$ mkpasswd -c >> /etc/passwd


I was trying to change my default shell in cygwin to zsh and I found parts of the answers here helpful, but none of them gave a full solution. The best instructions I found were in the "installing zsh" instruction in the oh my zsh github repo by Robby Russel that you can find here

At the top of the page it has general instructions for installing zsh and then specific instructions for many different platforms. You can scroll down to the Cygwin section and follow the steps:

"The easiest way to change the default shell is to set your SHELL user environment variable. Search for "Edit Environment variables for your account" to bring up the environment variables window, create a new variable named "SHELL" and give it the value "/usr/bin/zsh/"."

(On Windows 7: Press Windows key. Start typing "environment". When it appears, select "Edit environment variables for your account" and add the new variable as stated above.)

After I did this I closed and reopened my Cygwin shell window and tested that it worked with echo $SHELL. Expected result: /bin/zsh or similar.

Hope this helps!


This question was written in 2014, back when Cygwin still created an etc/passwd file by default.

In more recent versions of Cygwin, no etc/passwd file is created by default, and Cygwin has recommended against using it (presumably because Cygwin now reads directly from Windows account databases), instead recommending users to edit /etc/nsswitch.conf, as P Daddy said in his answer.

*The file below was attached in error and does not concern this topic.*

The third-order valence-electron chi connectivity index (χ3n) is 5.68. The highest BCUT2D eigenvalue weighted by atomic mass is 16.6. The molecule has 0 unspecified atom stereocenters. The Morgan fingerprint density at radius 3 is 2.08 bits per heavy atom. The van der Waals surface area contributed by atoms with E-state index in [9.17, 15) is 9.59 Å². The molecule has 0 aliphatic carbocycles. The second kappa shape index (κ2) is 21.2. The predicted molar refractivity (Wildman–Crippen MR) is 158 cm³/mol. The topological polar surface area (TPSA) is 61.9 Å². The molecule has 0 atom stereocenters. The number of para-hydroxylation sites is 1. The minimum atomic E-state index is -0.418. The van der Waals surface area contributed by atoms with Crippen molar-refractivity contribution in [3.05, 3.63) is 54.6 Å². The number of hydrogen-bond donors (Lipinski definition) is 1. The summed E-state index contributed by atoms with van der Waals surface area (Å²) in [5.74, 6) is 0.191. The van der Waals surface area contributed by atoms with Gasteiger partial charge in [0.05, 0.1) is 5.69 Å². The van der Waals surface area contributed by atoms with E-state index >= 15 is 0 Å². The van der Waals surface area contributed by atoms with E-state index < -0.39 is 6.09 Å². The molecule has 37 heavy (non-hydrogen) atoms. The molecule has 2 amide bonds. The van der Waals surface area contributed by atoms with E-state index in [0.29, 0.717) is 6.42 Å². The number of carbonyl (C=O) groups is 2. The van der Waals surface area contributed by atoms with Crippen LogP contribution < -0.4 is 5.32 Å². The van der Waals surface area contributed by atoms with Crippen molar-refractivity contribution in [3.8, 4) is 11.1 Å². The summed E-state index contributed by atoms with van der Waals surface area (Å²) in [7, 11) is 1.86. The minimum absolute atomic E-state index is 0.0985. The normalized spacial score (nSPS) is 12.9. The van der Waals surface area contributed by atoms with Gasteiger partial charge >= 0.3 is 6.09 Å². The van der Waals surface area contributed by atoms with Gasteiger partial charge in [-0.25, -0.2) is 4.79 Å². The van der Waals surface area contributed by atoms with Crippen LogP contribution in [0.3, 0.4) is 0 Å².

However, editing /etc/nsswitch.conf didn't help me, so I decided to create an etc/passwd file after all, and that indeed solved my problem, letting me set zsh as my default shell in Cygwin.

To do what I did, simply enter the command

mkpasswd -c | sed -e 'sX/bashX/zshX' | tee -a /etc/passwd

More details can be found in the following answer, which is where I got the command:



Go to c:\cygwin or c:\cygwin64 (whatever is your cygwin home directory) and edit cygwin.bat. Instead of

bash --login -i

write, for example,

rem bash --login -i
tcsh -l

One simple way to do this is call tcsh at the end of .bashrc file

#     x2=$(dirs +${cnt} 2>/dev/null)
#     [[ $? -ne 0 ]] && return 0
#     [[ ${x2:0:1} == '~' ]] && x2="${HOME}${x2:1}"
#     if [[ "${x2}" == "${the_new_dir}" ]]; then
#       popd -n +$cnt 2>/dev/null 1>/dev/null
#       cnt=cnt-1
#     fi
#   done
#   return 0
# }
# alias cd=cd_func
alias g=gvim
source ~/.cshrc
source ~/.aliases